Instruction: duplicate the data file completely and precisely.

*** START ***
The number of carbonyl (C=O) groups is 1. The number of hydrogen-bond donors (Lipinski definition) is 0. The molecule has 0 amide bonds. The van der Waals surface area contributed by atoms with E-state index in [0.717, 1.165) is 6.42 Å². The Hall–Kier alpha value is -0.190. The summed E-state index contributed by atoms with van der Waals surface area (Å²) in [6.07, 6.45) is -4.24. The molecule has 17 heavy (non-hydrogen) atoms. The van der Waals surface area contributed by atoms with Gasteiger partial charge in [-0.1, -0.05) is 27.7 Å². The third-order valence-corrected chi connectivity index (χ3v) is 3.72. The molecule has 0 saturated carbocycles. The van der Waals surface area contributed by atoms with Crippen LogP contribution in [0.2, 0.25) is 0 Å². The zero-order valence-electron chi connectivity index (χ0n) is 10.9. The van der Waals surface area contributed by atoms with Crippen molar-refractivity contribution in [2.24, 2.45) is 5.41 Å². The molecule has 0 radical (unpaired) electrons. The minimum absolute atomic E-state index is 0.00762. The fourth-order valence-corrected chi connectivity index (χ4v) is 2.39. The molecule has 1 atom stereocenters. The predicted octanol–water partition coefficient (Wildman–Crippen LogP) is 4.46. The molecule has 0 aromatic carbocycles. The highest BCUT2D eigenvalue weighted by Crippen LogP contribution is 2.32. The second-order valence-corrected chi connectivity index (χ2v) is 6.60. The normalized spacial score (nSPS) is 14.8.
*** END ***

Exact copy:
The number of carbonyl (C=O) groups is 1. The number of hydrogen-bond donors (Lipinski definition) is 0. The molecule has 0 amide bonds. The van der Waals surface area contributed by atoms with E-state index in [0.717, 1.165) is 6.42 Å². The Hall–Kier alpha value is -0.190. The summed E-state index contributed by atoms with van der Waals surface area (Å²) in [6.07, 6.45) is -4.24. The molecule has 17 heavy (non-hydrogen) atoms. The van der Waals surface area contributed by atoms with Gasteiger partial charge in [-0.1, -0.05) is 27.7 Å². The third-order valence-corrected chi connectivity index (χ3v) is 3.72. The molecule has 0 saturated carbocycles. The van der Waals surface area contributed by atoms with Crippen LogP contribution in [0.2, 0.25) is 0 Å². The zero-order valence-electron chi connectivity index (χ0n) is 10.9. The van der Waals surface area contributed by atoms with Crippen molar-refractivity contribution in [2.24, 2.45) is 5.41 Å². The molecule has 0 radical (unpaired) electrons. The minimum absolute atomic E-state index is 0.00762. The fourth-order valence-corrected chi connectivity index (χ4v) is 2.39. The molecule has 1 atom stereocenters. The predicted octanol–water partition coefficient (Wildman–Crippen LogP) is 4.46. The molecule has 0 aromatic carbocycles. The highest BCUT2D eigenvalue weighted by Crippen LogP contribution is 2.32. The second-order valence-corrected chi connectivity index (χ2v) is 6.60. The normalized spacial score (nSPS) is 14.8.